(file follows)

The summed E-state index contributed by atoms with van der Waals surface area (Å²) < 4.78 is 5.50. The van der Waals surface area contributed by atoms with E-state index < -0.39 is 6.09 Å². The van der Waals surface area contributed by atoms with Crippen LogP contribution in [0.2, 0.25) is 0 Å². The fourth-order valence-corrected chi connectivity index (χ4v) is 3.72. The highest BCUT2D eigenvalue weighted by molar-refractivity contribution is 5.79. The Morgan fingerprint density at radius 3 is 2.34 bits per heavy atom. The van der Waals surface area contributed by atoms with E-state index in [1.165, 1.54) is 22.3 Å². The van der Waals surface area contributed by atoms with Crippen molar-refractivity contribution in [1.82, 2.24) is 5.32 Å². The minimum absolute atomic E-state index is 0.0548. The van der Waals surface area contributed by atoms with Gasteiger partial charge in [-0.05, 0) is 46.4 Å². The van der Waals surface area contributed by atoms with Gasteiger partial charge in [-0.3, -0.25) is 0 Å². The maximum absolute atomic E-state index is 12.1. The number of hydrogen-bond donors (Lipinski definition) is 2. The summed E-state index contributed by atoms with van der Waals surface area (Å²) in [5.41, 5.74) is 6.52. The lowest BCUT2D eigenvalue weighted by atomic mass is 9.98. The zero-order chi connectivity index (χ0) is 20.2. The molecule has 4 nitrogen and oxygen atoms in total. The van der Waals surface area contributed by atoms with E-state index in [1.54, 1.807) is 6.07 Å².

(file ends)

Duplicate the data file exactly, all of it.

The summed E-state index contributed by atoms with van der Waals surface area (Å²) < 4.78 is 5.50. The van der Waals surface area contributed by atoms with E-state index < -0.39 is 6.09 Å². The van der Waals surface area contributed by atoms with Crippen LogP contribution in [0.2, 0.25) is 0 Å². The fourth-order valence-corrected chi connectivity index (χ4v) is 3.72. The highest BCUT2D eigenvalue weighted by molar-refractivity contribution is 5.79. The Morgan fingerprint density at radius 3 is 2.34 bits per heavy atom. The van der Waals surface area contributed by atoms with E-state index in [1.165, 1.54) is 22.3 Å². The van der Waals surface area contributed by atoms with Crippen molar-refractivity contribution in [1.82, 2.24) is 5.32 Å². The minimum absolute atomic E-state index is 0.0548. The van der Waals surface area contributed by atoms with Gasteiger partial charge in [-0.05, 0) is 46.4 Å². The van der Waals surface area contributed by atoms with Gasteiger partial charge in [-0.3, -0.25) is 0 Å². The maximum absolute atomic E-state index is 12.1. The number of hydrogen-bond donors (Lipinski definition) is 2. The summed E-state index contributed by atoms with van der Waals surface area (Å²) in [5.41, 5.74) is 6.52. The lowest BCUT2D eigenvalue weighted by atomic mass is 9.98. The zero-order chi connectivity index (χ0) is 20.2. The molecule has 4 nitrogen and oxygen atoms in total. The van der Waals surface area contributed by atoms with E-state index in [1.54, 1.807) is 6.07 Å².